SATURDAY, APRIL 21ST, 2018

The Art of Ceramics

Around the year 24,000 B.C., ancient humans discovered the revolutionary combination of clay and kiln. This groundbreaking innovation carved the path for many remarkable creations, such as prehistoric Mesopotamian vases, delicate Japanese porcelain dishware and the indestructible Chinese Terracotta Army.

Although these works of clay art include a wide spectrum of styles and uses, they are most often categorized under a single term: ceramics. Ceramics is a very unique art form in which clay is shaped to construct a multitude of three-dimensional objects, ranging from housewares to artistic masterpieces.

“Ceramics is a very physical discipline and it’s very tactile; your main tools are your hands and you get dirty,” said Steve Ferrera, Palo Alto High School ceramics teacher. “There are a lot of directions you can go with the medium because it exists in many different states — from slip, where it’s like a heavy cream, to bone-dry, where it’s like carving a soft stone.”

Much like how sculptors Michelangelo and Pablo Picasso carefully chiseled their way into history with their magnificent sculptures, numerous Paly students spend countless hours in and out of class perfecting their own clay creations through Paly’s expansive ceramics program. Students enrolled in the program enjoy the abundance of the school’s resources and expand their creativity and skillsets through the completion of a wide range of ceramic assignments.

“The main goal [of the program] is for kids to learn the processes and develop the skill sets that a ceramic artist uses,” Ferrera said. “Students will have enough mastery of the pottery wheel where they can make cups and bowls with a trimmed foot and sculptures that are somewhat complex in construction and concept.”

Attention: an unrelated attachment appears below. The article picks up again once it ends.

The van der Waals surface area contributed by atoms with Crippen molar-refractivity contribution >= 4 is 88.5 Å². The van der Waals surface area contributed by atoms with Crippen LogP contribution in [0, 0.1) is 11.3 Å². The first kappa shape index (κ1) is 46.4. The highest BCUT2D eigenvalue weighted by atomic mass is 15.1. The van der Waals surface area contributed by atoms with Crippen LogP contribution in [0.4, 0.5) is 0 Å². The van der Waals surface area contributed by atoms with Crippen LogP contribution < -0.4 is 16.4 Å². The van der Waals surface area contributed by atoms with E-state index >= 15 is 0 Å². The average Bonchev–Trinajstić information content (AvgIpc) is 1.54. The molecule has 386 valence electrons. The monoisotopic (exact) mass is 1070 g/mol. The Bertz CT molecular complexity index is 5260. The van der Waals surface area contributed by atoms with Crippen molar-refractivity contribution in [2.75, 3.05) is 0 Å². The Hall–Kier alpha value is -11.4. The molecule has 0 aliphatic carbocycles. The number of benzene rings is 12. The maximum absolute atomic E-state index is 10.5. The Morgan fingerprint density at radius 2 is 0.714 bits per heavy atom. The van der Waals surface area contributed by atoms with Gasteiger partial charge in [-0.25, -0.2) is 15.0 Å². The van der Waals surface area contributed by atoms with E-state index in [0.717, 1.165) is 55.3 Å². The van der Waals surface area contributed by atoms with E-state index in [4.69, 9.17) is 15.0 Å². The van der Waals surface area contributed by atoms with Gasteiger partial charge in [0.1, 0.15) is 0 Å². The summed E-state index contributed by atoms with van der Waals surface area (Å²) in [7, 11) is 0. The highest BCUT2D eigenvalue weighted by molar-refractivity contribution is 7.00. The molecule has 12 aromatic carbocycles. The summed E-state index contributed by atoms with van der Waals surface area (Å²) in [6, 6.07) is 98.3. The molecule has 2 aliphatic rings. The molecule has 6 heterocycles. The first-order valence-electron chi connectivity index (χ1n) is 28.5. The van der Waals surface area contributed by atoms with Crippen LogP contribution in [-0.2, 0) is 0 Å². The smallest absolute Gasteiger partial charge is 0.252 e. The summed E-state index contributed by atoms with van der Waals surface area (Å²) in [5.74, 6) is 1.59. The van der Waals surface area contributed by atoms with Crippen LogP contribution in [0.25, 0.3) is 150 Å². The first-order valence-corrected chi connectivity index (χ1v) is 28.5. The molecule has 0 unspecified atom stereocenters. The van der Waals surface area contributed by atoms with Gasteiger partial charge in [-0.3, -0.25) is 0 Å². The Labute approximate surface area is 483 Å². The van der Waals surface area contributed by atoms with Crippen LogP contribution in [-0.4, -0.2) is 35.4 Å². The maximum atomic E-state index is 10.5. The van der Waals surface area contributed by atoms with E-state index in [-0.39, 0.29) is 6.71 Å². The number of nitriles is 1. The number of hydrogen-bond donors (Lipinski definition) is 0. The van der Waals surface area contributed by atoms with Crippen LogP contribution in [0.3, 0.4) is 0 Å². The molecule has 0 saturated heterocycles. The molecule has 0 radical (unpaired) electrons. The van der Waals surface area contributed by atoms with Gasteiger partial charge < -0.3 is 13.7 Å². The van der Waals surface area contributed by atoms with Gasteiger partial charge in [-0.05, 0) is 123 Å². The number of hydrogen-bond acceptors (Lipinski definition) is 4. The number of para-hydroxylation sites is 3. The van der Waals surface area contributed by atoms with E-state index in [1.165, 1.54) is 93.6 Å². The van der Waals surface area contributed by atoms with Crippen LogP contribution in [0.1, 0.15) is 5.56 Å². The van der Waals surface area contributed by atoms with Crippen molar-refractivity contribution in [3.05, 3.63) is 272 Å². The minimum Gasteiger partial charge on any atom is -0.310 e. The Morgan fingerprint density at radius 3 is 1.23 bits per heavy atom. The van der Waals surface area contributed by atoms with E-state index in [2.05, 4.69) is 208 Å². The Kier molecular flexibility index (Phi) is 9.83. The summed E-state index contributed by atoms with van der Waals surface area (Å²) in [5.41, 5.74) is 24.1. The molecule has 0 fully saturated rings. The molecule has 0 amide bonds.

Steve Ferrera, Palo Alto High School ceramics teacher

The extensive sculpting process takes up to a month to fully complete. Artists begin by using wet clay to shape a rough construction of the final project. Then, they fire it in the kiln, an oven that is heated at around 1,000 degrees Fahrenheit.

After firing their sculptures for the first time, the students wait for the now-firm clay to cool and proceed to glaze, paint and decorate their creations. They then fire the clay in the kiln for a second time; the scorching heat of the oven hardens the glaze, making it look shiny, smooth and ready for display. Students are then free to take their creations home and showcase them for their own enjoyment.

To many, ceramics may seem like an intimidating art form, with its long process and use of high temperatures. However, ceramics attracts numerous students because of its appeal to artists of different skillsets and creative abilities. Virtually anyone with the right mindset is able to partake in this art form.

“You’re basically playing with mud, so it’s fun,” Ferrera said. “But it also involves patience, planning and discipline, so it’s an opportunity to build skills while having fun. There’s a comfort zone for everyone. You can be precise and meticulous or loose and spontaneous.”